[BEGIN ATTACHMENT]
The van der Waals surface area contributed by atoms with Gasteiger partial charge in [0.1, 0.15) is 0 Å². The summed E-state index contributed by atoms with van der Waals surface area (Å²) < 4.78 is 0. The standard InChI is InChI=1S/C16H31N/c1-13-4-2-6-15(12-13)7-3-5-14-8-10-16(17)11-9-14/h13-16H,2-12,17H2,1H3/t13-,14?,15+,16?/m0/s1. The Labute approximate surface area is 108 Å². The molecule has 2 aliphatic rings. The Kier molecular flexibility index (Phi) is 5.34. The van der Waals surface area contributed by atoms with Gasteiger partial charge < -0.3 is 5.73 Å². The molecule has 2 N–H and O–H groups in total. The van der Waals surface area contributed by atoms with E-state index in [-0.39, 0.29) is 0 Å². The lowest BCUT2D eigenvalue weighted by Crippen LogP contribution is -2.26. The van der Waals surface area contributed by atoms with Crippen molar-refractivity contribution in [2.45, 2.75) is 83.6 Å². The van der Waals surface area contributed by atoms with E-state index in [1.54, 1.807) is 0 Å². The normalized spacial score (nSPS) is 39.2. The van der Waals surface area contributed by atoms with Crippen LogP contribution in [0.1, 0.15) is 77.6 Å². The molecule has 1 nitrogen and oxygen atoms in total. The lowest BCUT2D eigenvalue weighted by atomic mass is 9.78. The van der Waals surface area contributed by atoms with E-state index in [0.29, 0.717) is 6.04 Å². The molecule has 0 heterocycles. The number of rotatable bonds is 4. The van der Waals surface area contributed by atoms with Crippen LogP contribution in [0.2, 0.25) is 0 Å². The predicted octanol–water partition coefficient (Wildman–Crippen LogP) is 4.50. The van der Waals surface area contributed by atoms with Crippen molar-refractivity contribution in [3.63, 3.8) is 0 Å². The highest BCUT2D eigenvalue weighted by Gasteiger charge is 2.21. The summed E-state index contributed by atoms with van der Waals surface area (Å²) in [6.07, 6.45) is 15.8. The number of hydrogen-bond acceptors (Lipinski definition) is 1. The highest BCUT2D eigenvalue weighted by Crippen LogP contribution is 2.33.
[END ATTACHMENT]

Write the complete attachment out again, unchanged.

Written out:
The van der Waals surface area contributed by atoms with Gasteiger partial charge in [0.1, 0.15) is 0 Å². The summed E-state index contributed by atoms with van der Waals surface area (Å²) < 4.78 is 0. The standard InChI is InChI=1S/C16H31N/c1-13-4-2-6-15(12-13)7-3-5-14-8-10-16(17)11-9-14/h13-16H,2-12,17H2,1H3/t13-,14?,15+,16?/m0/s1. The Labute approximate surface area is 108 Å². The molecule has 2 aliphatic rings. The Kier molecular flexibility index (Phi) is 5.34. The van der Waals surface area contributed by atoms with Gasteiger partial charge < -0.3 is 5.73 Å². The molecule has 2 N–H and O–H groups in total. The van der Waals surface area contributed by atoms with E-state index in [-0.39, 0.29) is 0 Å². The lowest BCUT2D eigenvalue weighted by Crippen LogP contribution is -2.26. The van der Waals surface area contributed by atoms with Crippen molar-refractivity contribution in [2.45, 2.75) is 83.6 Å². The van der Waals surface area contributed by atoms with E-state index in [1.54, 1.807) is 0 Å². The normalized spacial score (nSPS) is 39.2. The van der Waals surface area contributed by atoms with Crippen LogP contribution in [0.1, 0.15) is 77.6 Å². The molecule has 1 nitrogen and oxygen atoms in total. The lowest BCUT2D eigenvalue weighted by atomic mass is 9.78. The van der Waals surface area contributed by atoms with E-state index in [0.29, 0.717) is 6.04 Å². The molecule has 0 heterocycles. The number of rotatable bonds is 4. The van der Waals surface area contributed by atoms with Crippen LogP contribution in [0.2, 0.25) is 0 Å². The predicted octanol–water partition coefficient (Wildman–Crippen LogP) is 4.50. The van der Waals surface area contributed by atoms with Crippen molar-refractivity contribution in [3.63, 3.8) is 0 Å². The highest BCUT2D eigenvalue weighted by Gasteiger charge is 2.21. The summed E-state index contributed by atoms with van der Waals surface area (Å²) in [6.07, 6.45) is 15.8. The number of hydrogen-bond acceptors (Lipinski definition) is 1. The highest BCUT2D eigenvalue weighted by Crippen LogP contribution is 2.33.